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Credit Scores: What’s Involved in Calculating and Improving Your Credit

Credit Scores: What’s Involved in Calculating and Improving Your Credit; The first step in improving your credit score is understanding how it’s calculated. Read on for more about how to maintain a good credit score.
Sheryl Nance-Nash
Sheryl Nance-NashUpdated June 15, 2021
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Editor’s note: Lantern by SoFi seeks to provide content that is objective, independent and accurate. Writers are separate from our business operation and do not receive direct compensation from advertisers or partners. Read more about our Editorial Guidelines and How We Make Money.
It’s all about your credit score. This three-digit number, which typically ranges from 300 to 850, is important in your financial life and even beyond it. The credit score has become the yardstick by which you’re measured for many things, whether it’s getting an apartment, obtaining good terms on a mortgage, receiving a lower premium on your homeowners’ insurance, and more. And a strong score probably earns you a better interest rate when you apply for loans.Whatever your financial goals, getting and maintaining an excellent credit score should be high on your list. If your credit score isn’t where you want it to be, read on to learn more about what makes a good credit score.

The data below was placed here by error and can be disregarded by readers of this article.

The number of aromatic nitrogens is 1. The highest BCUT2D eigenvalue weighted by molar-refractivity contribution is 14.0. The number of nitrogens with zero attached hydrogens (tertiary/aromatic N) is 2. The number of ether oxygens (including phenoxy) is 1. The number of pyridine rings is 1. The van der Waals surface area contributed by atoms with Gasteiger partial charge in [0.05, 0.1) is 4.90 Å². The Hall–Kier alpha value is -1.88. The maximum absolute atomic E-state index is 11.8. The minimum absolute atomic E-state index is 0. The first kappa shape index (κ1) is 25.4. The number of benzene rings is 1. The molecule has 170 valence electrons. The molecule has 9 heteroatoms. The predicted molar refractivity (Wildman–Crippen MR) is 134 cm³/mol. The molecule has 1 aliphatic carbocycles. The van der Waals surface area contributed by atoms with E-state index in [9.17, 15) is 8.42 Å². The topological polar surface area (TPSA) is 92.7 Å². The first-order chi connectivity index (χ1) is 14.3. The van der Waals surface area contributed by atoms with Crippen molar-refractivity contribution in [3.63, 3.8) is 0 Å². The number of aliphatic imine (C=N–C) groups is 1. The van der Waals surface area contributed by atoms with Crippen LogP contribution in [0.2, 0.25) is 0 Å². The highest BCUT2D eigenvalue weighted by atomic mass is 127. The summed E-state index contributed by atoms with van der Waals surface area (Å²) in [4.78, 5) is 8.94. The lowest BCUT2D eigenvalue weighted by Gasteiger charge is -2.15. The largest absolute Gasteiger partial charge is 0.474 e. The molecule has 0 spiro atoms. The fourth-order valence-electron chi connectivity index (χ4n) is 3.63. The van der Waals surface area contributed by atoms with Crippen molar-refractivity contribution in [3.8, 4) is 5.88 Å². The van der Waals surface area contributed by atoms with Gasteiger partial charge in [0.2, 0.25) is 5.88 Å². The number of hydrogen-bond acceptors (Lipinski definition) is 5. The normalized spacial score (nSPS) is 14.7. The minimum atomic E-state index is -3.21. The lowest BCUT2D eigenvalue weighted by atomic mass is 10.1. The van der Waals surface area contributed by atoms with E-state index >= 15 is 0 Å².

Where Do You Stand?

First things first. You probably already know what your credit score is. But if not, you may be able to find it on one of your credit card statements or through the app of one of your financial institutions. You may also be able to get your credit score through a credit monitoring service. These services may be free or may require a fee, and they can help you monitor your credit by alerting you when there’s a change. If you’re a small business owner, it can also be worthwhile to stay on top of your business credit score.Once you’ve found out what your number is, you’ll need to figure out how it ranks. For FICO® scores (the ones you’re probably going to see), the breakdown is as follows. 
  • 300-579 = very poor
  • 580-669 = fair 
  • 670-739 = good 
  • 740-799 = very good
  • 800-850 = exceptional
The credit bureau Experian reports that most people have credit scores that are typically considered good or better. But 17 percent are in the fair range and 16 percent are considered poor.   Ultimately, however, it’s important to remember that creditors can have their own definitions for good and bad scores and may consider other factors as well.

6 Tips to Help You Manage Your Credit Your Credit Score

If your score disappoints you, you can work to make a course correction. It helps to know what factors typically go into calculating your credit score. Bear in mind, however, that even if you try to address these factors, you’re unlikely to see an overnight change in your score since your past behavior can remain on record for a while. Closing an account, for example, or maxing out a credit card can affect your credit score for three months, on average, while a bankruptcy averages more than six years.